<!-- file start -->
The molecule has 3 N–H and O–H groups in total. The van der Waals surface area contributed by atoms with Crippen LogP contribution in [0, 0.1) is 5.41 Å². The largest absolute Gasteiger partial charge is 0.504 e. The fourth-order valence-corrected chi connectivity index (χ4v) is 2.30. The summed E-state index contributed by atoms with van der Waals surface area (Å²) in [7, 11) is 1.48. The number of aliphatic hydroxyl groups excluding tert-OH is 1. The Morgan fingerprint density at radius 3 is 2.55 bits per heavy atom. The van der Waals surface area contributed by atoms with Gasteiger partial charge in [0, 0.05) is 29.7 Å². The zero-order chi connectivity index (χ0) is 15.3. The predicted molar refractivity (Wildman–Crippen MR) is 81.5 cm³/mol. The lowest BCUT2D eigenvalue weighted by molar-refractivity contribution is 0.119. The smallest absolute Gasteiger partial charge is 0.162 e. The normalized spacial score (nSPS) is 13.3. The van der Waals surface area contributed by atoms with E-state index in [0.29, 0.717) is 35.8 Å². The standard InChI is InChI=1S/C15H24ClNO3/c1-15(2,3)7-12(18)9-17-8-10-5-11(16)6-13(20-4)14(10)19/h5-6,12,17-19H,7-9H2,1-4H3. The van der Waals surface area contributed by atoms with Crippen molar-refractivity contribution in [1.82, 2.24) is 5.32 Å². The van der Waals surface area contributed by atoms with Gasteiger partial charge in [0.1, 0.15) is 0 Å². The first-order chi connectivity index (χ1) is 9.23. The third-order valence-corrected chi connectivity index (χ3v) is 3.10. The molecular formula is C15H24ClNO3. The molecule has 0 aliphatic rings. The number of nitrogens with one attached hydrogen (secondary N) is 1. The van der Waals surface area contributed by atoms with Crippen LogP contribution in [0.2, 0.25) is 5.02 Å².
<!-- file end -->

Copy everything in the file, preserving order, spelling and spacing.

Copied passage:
The molecule has 3 N–H and O–H groups in total. The van der Waals surface area contributed by atoms with Crippen LogP contribution in [0, 0.1) is 5.41 Å². The largest absolute Gasteiger partial charge is 0.504 e. The fourth-order valence-corrected chi connectivity index (χ4v) is 2.30. The summed E-state index contributed by atoms with van der Waals surface area (Å²) in [7, 11) is 1.48. The number of aliphatic hydroxyl groups excluding tert-OH is 1. The Morgan fingerprint density at radius 3 is 2.55 bits per heavy atom. The van der Waals surface area contributed by atoms with Gasteiger partial charge in [0, 0.05) is 29.7 Å². The zero-order chi connectivity index (χ0) is 15.3. The predicted molar refractivity (Wildman–Crippen MR) is 81.5 cm³/mol. The lowest BCUT2D eigenvalue weighted by molar-refractivity contribution is 0.119. The smallest absolute Gasteiger partial charge is 0.162 e. The normalized spacial score (nSPS) is 13.3. The van der Waals surface area contributed by atoms with E-state index in [0.29, 0.717) is 35.8 Å². The standard InChI is InChI=1S/C15H24ClNO3/c1-15(2,3)7-12(18)9-17-8-10-5-11(16)6-13(20-4)14(10)19/h5-6,12,17-19H,7-9H2,1-4H3. The van der Waals surface area contributed by atoms with Crippen molar-refractivity contribution in [1.82, 2.24) is 5.32 Å². The van der Waals surface area contributed by atoms with Gasteiger partial charge in [0.1, 0.15) is 0 Å². The first-order chi connectivity index (χ1) is 9.23. The third-order valence-corrected chi connectivity index (χ3v) is 3.10. The molecular formula is C15H24ClNO3. The molecule has 0 aliphatic rings. The number of nitrogens with one attached hydrogen (secondary N) is 1. The van der Waals surface area contributed by atoms with Crippen LogP contribution in [0.2, 0.25) is 5.02 Å².